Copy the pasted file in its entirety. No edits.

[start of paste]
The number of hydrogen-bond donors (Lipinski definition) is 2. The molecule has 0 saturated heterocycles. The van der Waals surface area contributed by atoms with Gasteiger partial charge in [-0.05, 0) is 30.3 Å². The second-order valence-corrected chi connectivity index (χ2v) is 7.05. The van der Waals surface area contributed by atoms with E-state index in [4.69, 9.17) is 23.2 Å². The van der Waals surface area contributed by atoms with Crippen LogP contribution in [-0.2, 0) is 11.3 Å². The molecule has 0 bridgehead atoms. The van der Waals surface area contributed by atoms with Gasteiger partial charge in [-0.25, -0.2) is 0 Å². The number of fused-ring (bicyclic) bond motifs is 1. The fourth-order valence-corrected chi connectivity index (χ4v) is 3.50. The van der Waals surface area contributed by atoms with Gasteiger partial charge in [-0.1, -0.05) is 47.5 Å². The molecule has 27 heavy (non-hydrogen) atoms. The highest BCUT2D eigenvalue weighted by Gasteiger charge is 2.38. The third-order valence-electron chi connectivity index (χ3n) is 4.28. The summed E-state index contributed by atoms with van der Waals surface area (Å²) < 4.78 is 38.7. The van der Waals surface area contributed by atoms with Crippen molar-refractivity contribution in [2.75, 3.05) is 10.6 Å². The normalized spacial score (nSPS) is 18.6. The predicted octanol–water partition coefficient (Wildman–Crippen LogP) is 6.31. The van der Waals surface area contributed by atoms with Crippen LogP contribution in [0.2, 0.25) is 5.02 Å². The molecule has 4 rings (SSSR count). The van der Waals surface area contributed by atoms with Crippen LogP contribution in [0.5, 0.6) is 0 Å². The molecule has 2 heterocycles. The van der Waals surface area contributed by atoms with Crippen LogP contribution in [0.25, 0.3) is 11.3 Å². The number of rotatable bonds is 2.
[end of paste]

The number of hydrogen-bond donors (Lipinski definition) is 2. The molecule has 0 saturated heterocycles. The van der Waals surface area contributed by atoms with Gasteiger partial charge in [-0.05, 0) is 30.3 Å². The second-order valence-corrected chi connectivity index (χ2v) is 7.05. The van der Waals surface area contributed by atoms with E-state index in [4.69, 9.17) is 23.2 Å². The van der Waals surface area contributed by atoms with Crippen LogP contribution in [-0.2, 0) is 11.3 Å². The molecule has 0 bridgehead atoms. The van der Waals surface area contributed by atoms with Gasteiger partial charge in [-0.25, -0.2) is 0 Å². The number of fused-ring (bicyclic) bond motifs is 1. The fourth-order valence-corrected chi connectivity index (χ4v) is 3.50. The van der Waals surface area contributed by atoms with Gasteiger partial charge in [-0.1, -0.05) is 47.5 Å². The molecule has 27 heavy (non-hydrogen) atoms. The highest BCUT2D eigenvalue weighted by Gasteiger charge is 2.38. The third-order valence-electron chi connectivity index (χ3n) is 4.28. The summed E-state index contributed by atoms with van der Waals surface area (Å²) < 4.78 is 38.7. The van der Waals surface area contributed by atoms with Crippen molar-refractivity contribution in [2.75, 3.05) is 10.6 Å². The normalized spacial score (nSPS) is 18.6. The predicted octanol–water partition coefficient (Wildman–Crippen LogP) is 6.31. The van der Waals surface area contributed by atoms with Crippen LogP contribution in [0.2, 0.25) is 5.02 Å². The molecule has 4 rings (SSSR count). The van der Waals surface area contributed by atoms with Crippen LogP contribution in [0.5, 0.6) is 0 Å². The molecule has 2 heterocycles. The van der Waals surface area contributed by atoms with Crippen LogP contribution in [0.25, 0.3) is 11.3 Å². The number of rotatable bonds is 2.